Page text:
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Please use this identifier to cite or link to this item: https://dspace.lboro.ac.uk/2134/25619

Title: CPM/LOB : new methodology to integrate CPM and line of balance
Authors: Suhail, Saad A.
Issue Date: 1995
Publisher: © Saad A. Suhail
Abstract: In 1963 the United States Federal Government established a Line of Balance Coordinating Committee to study LOB's applicability and its ties with network scheduling. Ever since many researchers and practitioners attempted to integrate the merits of CPM and LOB in graphical, operational research, and activity-dominated network scheduling. Nevertheless, the obstacles were not truly eliminated in a simple and practical way that was good enough to be accepted and adopted by the construction industry. This work presents CPM/LOB, a new methodology integrating both methods in a network context. It is simple to comprehend and apply using available commercial CPM computer programs, and does not require elaborate training. The method overcomes the vulnerability of CPM to changes in the sequence of work and inability to maintain work continuity for the working squads of the repetitive activities. It introduces float into LOB and revives LOB by creating access to it by commercially available and popular CPM packages. Several additional features are introduced to facilitate the management of planning and control of repetitive projects, such as identifying and quantifying progress that contradicts network logic, evaluating the effect of discrete activities, and measuring the progress regularity on multiple large housing contracts as well as single and small repetitive projects. The principles of the method have been published in Journal of Constructing Engineering and Management of the American Society of Civil Engineers in September 1994. Its practical application on projects in Kuwait and the United States is demonstrated by three case studies.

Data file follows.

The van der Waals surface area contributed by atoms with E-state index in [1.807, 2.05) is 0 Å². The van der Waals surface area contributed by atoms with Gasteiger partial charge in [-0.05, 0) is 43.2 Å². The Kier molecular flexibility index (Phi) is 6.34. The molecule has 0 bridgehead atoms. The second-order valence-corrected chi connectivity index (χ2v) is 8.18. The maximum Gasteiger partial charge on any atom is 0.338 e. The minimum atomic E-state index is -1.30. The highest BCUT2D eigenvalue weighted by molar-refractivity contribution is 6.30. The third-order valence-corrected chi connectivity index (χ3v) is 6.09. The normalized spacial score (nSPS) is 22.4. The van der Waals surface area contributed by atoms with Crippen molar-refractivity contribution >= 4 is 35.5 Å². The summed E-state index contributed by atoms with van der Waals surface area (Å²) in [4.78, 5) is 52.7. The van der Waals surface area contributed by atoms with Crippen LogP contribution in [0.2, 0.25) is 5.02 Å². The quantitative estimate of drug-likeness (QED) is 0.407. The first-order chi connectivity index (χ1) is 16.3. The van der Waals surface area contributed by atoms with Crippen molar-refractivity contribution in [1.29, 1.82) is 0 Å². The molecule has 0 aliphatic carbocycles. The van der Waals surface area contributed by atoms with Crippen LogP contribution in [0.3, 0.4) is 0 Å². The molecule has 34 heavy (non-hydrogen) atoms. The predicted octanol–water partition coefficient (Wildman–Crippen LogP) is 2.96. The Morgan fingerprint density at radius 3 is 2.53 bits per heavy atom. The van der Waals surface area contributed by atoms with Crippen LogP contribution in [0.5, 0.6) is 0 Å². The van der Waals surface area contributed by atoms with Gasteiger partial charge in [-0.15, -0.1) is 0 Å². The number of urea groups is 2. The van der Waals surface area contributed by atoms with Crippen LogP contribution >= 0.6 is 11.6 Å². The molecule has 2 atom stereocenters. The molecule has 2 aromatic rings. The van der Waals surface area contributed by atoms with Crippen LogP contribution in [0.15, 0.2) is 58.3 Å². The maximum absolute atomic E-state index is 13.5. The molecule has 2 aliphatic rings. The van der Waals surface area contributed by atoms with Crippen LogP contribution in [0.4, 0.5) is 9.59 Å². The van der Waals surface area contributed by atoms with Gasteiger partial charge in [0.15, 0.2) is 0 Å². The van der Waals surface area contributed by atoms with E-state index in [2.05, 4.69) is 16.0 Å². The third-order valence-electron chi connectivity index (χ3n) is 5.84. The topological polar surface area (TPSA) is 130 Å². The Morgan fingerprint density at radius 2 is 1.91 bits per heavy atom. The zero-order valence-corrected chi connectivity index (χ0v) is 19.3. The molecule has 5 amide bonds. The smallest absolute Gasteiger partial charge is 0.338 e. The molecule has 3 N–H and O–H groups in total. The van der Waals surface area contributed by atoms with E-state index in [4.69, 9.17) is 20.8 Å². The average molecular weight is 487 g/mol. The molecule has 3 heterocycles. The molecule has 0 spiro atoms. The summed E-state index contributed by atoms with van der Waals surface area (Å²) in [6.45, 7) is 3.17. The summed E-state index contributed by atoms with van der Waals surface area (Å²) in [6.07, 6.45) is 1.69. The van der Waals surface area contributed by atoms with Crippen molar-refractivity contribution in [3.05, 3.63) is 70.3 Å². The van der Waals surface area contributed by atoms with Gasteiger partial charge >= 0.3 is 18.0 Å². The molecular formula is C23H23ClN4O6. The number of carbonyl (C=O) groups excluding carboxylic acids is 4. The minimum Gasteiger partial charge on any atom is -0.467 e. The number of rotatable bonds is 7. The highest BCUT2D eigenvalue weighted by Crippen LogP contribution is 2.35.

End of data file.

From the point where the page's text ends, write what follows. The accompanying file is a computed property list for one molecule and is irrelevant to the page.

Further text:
Description: A Doctoral Thesis. Submitted in partial fulfilment of the requirements for the award of Doctor of Philosophy of Loughborough University.
URI: https://dspace.lboro.ac.uk/2134/25619
Appears in Collections:PhD Theses (Architecture, Building and Civil Engineering)

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